Supporting the ongoing growth in demand for ETFs among institutional investors, the ETF investment tool is being viewed as a new class of financial instrument, a number of smart beta ETFs have risen to meet challenges in institutional investors’ portfolios, notably in multi-asset funds, and bond adoption is quickly gaining on equity ETF demand.
About 52% of institutions that use derivatives to access beta indicated they have replaced an existing derivatives position with an ETF in the past year and one-third of institutions plan do so in the next year.
A number of institutions are looking into innovative ETF exposure through smart beta or alternative index-based strategies to navigate the changing market conditions, such as a low rate environment and rising market volatility. About 37% of institutional ETF users invest in smart beta ETFs as of the end of 2016, compared to 31% in 2015. Of those currently investing in smart beta ETFs, 44% expect to raise allocations to the various strategies in the next year.
Around 52% of asset managers use ETFs as part of multi-asset funds managed for clients, compared to 35% of asset managers employing ETFs in these funds in 2015.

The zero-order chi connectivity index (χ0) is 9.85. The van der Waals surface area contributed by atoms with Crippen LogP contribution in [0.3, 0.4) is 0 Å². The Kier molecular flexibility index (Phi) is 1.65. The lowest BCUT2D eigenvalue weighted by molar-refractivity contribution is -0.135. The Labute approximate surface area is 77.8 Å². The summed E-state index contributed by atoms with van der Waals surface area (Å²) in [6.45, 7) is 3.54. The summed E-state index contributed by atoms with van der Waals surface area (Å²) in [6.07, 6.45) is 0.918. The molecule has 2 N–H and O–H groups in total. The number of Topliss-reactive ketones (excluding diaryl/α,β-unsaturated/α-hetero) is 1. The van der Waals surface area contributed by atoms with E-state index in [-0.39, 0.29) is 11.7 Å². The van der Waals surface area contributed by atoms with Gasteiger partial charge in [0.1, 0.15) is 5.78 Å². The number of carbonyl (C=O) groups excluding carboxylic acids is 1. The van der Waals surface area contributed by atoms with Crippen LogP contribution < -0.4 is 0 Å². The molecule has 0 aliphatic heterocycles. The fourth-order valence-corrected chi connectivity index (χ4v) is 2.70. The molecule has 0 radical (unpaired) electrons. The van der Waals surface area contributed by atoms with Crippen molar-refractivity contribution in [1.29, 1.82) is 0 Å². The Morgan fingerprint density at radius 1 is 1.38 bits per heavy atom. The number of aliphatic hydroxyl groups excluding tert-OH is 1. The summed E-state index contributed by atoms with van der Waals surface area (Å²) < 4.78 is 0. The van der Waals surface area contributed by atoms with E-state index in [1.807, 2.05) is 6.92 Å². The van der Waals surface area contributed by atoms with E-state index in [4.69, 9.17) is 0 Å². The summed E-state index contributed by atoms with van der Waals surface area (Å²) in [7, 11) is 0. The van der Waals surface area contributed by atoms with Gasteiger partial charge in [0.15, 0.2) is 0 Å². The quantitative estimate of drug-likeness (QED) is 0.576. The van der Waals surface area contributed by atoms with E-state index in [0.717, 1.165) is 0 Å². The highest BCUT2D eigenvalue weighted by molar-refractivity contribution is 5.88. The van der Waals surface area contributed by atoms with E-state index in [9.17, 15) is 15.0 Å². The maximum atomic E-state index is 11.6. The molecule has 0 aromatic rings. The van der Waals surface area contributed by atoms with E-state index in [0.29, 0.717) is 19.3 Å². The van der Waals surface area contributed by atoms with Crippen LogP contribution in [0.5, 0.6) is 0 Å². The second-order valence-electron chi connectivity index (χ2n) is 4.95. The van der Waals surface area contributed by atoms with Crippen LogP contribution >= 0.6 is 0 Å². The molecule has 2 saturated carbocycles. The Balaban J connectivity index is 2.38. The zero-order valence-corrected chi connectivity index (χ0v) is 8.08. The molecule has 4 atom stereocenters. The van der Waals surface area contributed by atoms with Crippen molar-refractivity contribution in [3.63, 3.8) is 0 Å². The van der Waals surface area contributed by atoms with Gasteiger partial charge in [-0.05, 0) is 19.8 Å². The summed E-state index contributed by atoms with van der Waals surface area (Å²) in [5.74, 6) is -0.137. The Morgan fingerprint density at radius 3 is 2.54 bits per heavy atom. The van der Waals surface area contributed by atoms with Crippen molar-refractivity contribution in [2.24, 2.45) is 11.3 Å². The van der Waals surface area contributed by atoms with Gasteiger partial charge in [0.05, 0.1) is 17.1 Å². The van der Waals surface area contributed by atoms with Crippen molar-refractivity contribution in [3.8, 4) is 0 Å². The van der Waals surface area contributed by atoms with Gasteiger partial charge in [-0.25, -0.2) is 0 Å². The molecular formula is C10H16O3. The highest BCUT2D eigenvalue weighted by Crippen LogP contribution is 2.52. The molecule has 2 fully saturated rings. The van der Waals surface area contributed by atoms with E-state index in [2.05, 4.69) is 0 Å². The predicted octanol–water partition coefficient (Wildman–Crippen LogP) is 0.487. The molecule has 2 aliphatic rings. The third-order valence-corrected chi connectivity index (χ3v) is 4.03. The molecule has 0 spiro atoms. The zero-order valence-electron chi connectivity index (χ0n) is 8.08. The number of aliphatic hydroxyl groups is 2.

Assets in bond ETFs expanded by almost 26%, compared to the 18% growth in U.S. equity ETFs, and the bond ETF space has much more room to grow. Along with the 38% of current bond ETF institutional users expecting to increase allocations, 17% of current non-users are considering investing in the funds in the year ahead.
Lastly, previous impediments that kept institutional investors away from the ETF space are giving way. For example, fewer institutions are concerned about ETF liquidity and expenses. Furthermore, the number of restrictions is falling with only 19% of non-users saying they were prevented from investing in fixed-income ETFs by internal investment guideline restrictions, compared to almost a quarter of non-users back in 2015.
For more information on ETF usage, visit our ETF performance reports category.